Picture this: It’s late afternoon, you’re sitting at your desk, and you’ve got a project to finish up before you head home for the day. It’s doable, and you’ve scheduled time today specifically to finish it.
The only problem is, you can’t seem to focus on the work.
You get a little done and then your mind starts to wander. You look at your phone. You stare into space. Your eyes feel tired and strained and your brain is in a fog.
If that sounds familiar, you’re not the only one who experiences this phenomenon on a regular basis. Fifty-eight percent of Americans say they’ve experienced eye strain or vision problems as a result of staring at screens during the day. For adults under 30, this number jumps to 73%.
And when our eyes become strained and tired, it becomes increasingly difficult to focus, even if we really need to concentrate on what we’re doing.
One of the culprits—which many people still underestimate—is blue light.
Blue light is one of the colors in the visible light spectrum for humans, which you may remember from science class as ROY G BIV (red, orange, yellow, green, blue, indigo, and violet). Bluelight is given off by LED bulbs and all the screens we look at each day: phones, laptops, TVs, tablets, etc. What sets blue light apart from other colors in the spectrum, though, is its relatively short wavelength and high energy level.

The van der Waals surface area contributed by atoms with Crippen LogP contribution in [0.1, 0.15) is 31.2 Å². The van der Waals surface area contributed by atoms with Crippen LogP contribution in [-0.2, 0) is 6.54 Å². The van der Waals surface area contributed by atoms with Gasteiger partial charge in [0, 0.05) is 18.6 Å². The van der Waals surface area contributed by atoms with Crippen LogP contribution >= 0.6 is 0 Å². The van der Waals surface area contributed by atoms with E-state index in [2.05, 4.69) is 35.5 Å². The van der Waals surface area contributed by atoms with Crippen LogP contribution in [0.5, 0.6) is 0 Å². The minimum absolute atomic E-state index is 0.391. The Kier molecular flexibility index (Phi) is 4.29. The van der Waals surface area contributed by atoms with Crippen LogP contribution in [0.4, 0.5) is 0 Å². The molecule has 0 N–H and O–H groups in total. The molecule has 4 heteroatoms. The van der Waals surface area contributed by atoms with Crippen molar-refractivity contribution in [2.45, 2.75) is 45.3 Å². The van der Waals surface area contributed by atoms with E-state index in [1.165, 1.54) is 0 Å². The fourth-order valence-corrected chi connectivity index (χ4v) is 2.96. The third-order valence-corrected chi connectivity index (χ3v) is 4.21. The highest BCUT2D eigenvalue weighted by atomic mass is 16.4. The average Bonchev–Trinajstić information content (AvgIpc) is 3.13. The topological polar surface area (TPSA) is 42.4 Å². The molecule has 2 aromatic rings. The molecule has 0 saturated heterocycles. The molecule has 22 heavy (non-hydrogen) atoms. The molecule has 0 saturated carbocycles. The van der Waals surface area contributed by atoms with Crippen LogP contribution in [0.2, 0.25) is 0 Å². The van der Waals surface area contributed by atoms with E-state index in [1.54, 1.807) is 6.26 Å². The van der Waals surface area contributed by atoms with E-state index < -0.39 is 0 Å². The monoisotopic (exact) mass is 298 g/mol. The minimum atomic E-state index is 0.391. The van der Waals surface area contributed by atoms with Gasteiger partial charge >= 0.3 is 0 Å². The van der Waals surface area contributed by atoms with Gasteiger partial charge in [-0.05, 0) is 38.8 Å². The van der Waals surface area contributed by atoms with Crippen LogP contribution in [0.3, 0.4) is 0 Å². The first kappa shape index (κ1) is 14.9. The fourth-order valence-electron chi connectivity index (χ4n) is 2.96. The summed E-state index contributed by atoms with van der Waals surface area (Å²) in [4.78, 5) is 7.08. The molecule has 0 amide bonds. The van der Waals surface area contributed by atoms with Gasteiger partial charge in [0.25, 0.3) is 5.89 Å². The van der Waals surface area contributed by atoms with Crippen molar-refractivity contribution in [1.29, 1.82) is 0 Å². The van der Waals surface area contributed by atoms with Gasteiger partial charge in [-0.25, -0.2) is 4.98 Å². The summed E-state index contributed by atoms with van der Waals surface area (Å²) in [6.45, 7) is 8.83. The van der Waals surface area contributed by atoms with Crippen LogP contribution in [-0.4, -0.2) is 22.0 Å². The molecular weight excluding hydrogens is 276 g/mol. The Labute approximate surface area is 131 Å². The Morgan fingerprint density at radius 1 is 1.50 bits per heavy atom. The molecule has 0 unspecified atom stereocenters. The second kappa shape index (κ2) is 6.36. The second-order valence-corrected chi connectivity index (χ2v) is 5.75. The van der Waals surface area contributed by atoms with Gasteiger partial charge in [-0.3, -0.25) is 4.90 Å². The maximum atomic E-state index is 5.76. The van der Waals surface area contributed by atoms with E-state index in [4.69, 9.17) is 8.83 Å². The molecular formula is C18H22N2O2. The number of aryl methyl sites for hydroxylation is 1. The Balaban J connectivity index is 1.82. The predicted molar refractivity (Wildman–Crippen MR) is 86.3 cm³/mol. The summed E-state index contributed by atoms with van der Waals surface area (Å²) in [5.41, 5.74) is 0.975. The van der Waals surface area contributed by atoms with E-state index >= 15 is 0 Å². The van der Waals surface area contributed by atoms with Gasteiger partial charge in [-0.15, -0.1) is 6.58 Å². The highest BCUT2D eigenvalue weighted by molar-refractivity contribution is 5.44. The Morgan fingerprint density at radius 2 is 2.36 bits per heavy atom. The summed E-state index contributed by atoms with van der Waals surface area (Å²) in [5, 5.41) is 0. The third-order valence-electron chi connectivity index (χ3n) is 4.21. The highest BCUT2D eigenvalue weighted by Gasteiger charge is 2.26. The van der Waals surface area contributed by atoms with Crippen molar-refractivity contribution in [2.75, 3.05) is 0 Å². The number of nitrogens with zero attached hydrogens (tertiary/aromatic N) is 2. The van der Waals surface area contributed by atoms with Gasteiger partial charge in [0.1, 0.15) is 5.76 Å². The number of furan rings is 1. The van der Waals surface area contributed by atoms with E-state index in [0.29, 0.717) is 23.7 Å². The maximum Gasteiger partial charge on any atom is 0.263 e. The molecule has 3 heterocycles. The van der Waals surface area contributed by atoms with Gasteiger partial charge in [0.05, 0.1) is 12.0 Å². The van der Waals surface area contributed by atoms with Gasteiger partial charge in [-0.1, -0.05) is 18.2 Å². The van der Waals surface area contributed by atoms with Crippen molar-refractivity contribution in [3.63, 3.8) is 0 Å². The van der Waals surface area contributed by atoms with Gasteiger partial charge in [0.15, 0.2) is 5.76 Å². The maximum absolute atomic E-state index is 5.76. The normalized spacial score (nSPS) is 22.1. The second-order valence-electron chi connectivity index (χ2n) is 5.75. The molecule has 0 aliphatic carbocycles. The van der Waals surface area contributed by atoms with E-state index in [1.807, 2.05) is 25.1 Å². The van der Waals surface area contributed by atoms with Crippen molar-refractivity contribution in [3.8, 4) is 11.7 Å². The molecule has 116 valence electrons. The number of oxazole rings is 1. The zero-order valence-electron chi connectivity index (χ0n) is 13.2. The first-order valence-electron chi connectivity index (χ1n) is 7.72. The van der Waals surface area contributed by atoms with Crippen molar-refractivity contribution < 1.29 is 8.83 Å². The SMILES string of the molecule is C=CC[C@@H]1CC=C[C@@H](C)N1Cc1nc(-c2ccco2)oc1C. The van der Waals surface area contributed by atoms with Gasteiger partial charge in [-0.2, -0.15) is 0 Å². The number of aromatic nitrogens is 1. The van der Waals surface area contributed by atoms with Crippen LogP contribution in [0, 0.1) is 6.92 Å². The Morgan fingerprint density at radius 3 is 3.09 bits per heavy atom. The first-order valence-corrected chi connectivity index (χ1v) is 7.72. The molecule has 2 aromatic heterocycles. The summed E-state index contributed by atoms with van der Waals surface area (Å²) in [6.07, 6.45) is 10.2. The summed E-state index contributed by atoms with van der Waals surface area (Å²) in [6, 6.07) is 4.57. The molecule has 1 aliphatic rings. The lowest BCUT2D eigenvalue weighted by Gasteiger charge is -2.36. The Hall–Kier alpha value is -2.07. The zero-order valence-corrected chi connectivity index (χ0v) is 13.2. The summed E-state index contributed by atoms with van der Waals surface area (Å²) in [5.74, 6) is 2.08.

While a little bit of blue light has been shown to increase alertness and energy levels, most people are getting massive doses of it throughout the day, putting a strain on their eyes and leading to symptoms like fatigue, blurred vision, dry eyes, and difficulty concentrating. Excessive Blue Light Exposure (EBLE) can also disrupt your circadian rhythm, resulting in poor sleep that ends up exacerbating issues with concentration and attention span.
Fortunately, there are some simple steps you can take to decrease your blue light exposure.
One is to change the settings on your devices to decrease the amount of blue light they expose you to. Many devices now have “evening” settings that automatically decrease blue light at a certain time, but there’s no reason you can’t turn these settings on throughout the day.
The best solution, however, is to actively defend yourself against blue light throughout the day with a pair of blue light-blocking glasses. These glasses work by filtering out a certain percentage of the blue light you encounter throughout the day.
For normal daytime use, the lenses on these glasses are often clear, which means they block some, but not all, blue light. For evening and nighttime use, it’s recommended that you go with a pair that will block all blue light from your devices—these usually have an orange or yellow tint to them.
Staying sharp throughout the day is about more than just getting a little more work done. Over time, all those hours of squinting and zoning out add up. If you’d like to take back your concentration and your time, check out our line of stylish and comfortable bluelight blocking glasses today.